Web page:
Overconfidence to experiment led to Indian cricket team’s shock loss in Dharamsala
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Overconfidence to experiment led to Indian cricket team’s shock loss in Dharamsala

Inability to tackle seaming conditions saw Rohit Sharma-led Indian cricket team crash to 112 all out in the first ODI against Sri Lanka at Dharamsala, resulting in a seven-wicket defeat.

india vs sri lanka 2017 Updated: Dec 11, 2017 12:33 IST
Abhishek Paul
Abhishek Paul
Hindustan Times, Dharamsala
Indian cricket team,India vs Sri Lanka,Dharamsala
Ajinkya Rahane’s exclusion surprised many as India lost to Sri Lanka by seven wickets in the first ODI in Dharamsala. (BCCI )

In a Virat Kohli-less India team, it was surprising to see Ajinkya Rahane’s name missing from playing XI in the first ODI against Sri Lanka - even when experiments have looked the norm in recent times. (INDIA vs SRI LANKA FULL COVERAGE)

At the HPCA Stadium here, it took just two overs for Rahane’s absence to be felt. That was how long Sri Lanka took to hand the hosts the first jolt. A noisy crowd was silenced as Shikhar Dhawan was adjudged leg before off Angelo Mathews via DRS.

If the star opener’s dismissal silenced the home fans, what followed left them in shock. A team of talented players, eyeing to become world beaters, crumbled in conditions aiding swing with bounce on offer.

(Read | Dharamsala ODI loss versus Sri Lanka an eye-opener, says skipper Rohit Sharma)

In the space of 27 runs, India lost six more wickets. Rohit Sharma, Dinesh Karthik, Manish Pandey, debutant Shreyas Iyer, Hardik Pandya and Bhuvneshwar Kumar were flummoxed as Sri Lanka bowlers breathed fire in seaming conditions.

Experimentation group

Karthik, Pandey, Iyer and Pandya belong to the ‘experimentation group’ in the Indian cricket team. They are still on trial as India zero in on the core group for the World Cup.

(Read | Toss win, Jasprit Bumrah’s no-ball ‘massive moments’: Sri Lanka coach Nic Pothas)

However, in its eagerness to give the younger lot a longer run to prove themselves, the team management seems to be giving less importance to proper planning.

Just consider this. On the eve of the match, Dhawan was suffering from fever while Kedar Jadhav, a regular in the Indian team for the last one year, was ruled out with injury. And this team does not have its most consistent performer – Virat Kohli.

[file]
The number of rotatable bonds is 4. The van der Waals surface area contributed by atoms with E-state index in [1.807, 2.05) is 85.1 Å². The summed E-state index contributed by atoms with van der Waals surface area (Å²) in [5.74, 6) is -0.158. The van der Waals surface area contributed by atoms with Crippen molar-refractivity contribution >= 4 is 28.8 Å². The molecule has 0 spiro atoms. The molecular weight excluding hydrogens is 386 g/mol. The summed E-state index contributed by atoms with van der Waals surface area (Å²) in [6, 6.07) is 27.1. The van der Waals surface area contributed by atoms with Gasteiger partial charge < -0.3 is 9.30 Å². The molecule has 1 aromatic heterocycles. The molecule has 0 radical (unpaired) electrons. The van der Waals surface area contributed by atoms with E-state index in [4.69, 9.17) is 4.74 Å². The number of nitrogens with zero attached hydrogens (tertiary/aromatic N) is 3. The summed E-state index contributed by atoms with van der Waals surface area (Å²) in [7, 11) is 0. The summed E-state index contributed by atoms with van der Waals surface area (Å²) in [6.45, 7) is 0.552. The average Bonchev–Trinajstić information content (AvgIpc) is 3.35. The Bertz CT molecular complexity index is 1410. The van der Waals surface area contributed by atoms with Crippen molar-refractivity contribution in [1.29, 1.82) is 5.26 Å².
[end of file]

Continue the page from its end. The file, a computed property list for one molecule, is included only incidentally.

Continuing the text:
(Read | India in for shock treatment by Sri Lanka, crash to lowest ever ODI powerplay score)

In such a scenario, Iyer was given his maiden ODI cap. Before the team-sheet arrived, most thought the three-T20-old batsman would be in the middle order. But what Rahane, who scored four straight half-centuries in India’s last home ODI series against Australia, was left out.

India’s experienced top order has done the bulk of the work in building an enviable record at home, but the team management experimented here too. All this while knowing one of the openers was not fully fit while the other had the extra burden of leading the team.

Stand-in skipper Rohit Sharma justified Rahane’s exclusion.

(Read | BCCI seeks to tweak home cricket schedule to lure broadcasters)

“We made it clear in Sri Lanka that he (Rahane) is an opening batsman and we don’t want to keep changing his batting slot. It plays on anyone’s mind, not just his, if one’s batting order is kept on changing. Having said that we understand the runs he scored in the past few series. We have identified him as a top-order batsman,” he said after the match.

Pace terror

Still, India’s choice to go with the younger lot would have been justified but for how the batsmen tackled bounce as well as the line bowled by the Sri Lankan fast bowlers.

Four Indian batsmen either edged to slip or wicketkeeper while four others failed to deal with the line and seam movement of the fast bowlers, falling lbw or bowled. Pacers accounted for eight of the 10 Indian wickets. Suranga Lakmal took four for 13.

(Read | India vs Sri Lanka: MS Dhoni stands tall amid ruins with 67th half-century)

The bounce in the pitch and mountain breeze made for a deadly combination at Dharamsala. But for batsmen due to travel to South Africa, England, Australia and New Zealand in the New Year, being able to tackle such conditions is a primary requirement.

Facing questions

It is too early to take the current crop of batsmen to task after failing in one match, but after such a performance, questions are bound to be asked. Especially, when the next few months will see them playing on challenging conditions and against more quality bowlers.

The Sri Lanka series is seen as ‘preparation’ for the South Africa tour – the first Test starts on Jan 5. The performance in Dharamsala will give them a reality check.

May be they can take a cue from how the senior-most member – MS Dhoni – performed. Sensing the crisis, he refrained himself from risk-taking in the beginning, and at the end went for big shots when there were only tail-enders at the other end.

Younger players will continue to get more opportunity in the future, with the team deciding to give them an extended run. But learning from such experiences can only help them play in all conditions.

First Published: Dec 11, 2017 07:46 IST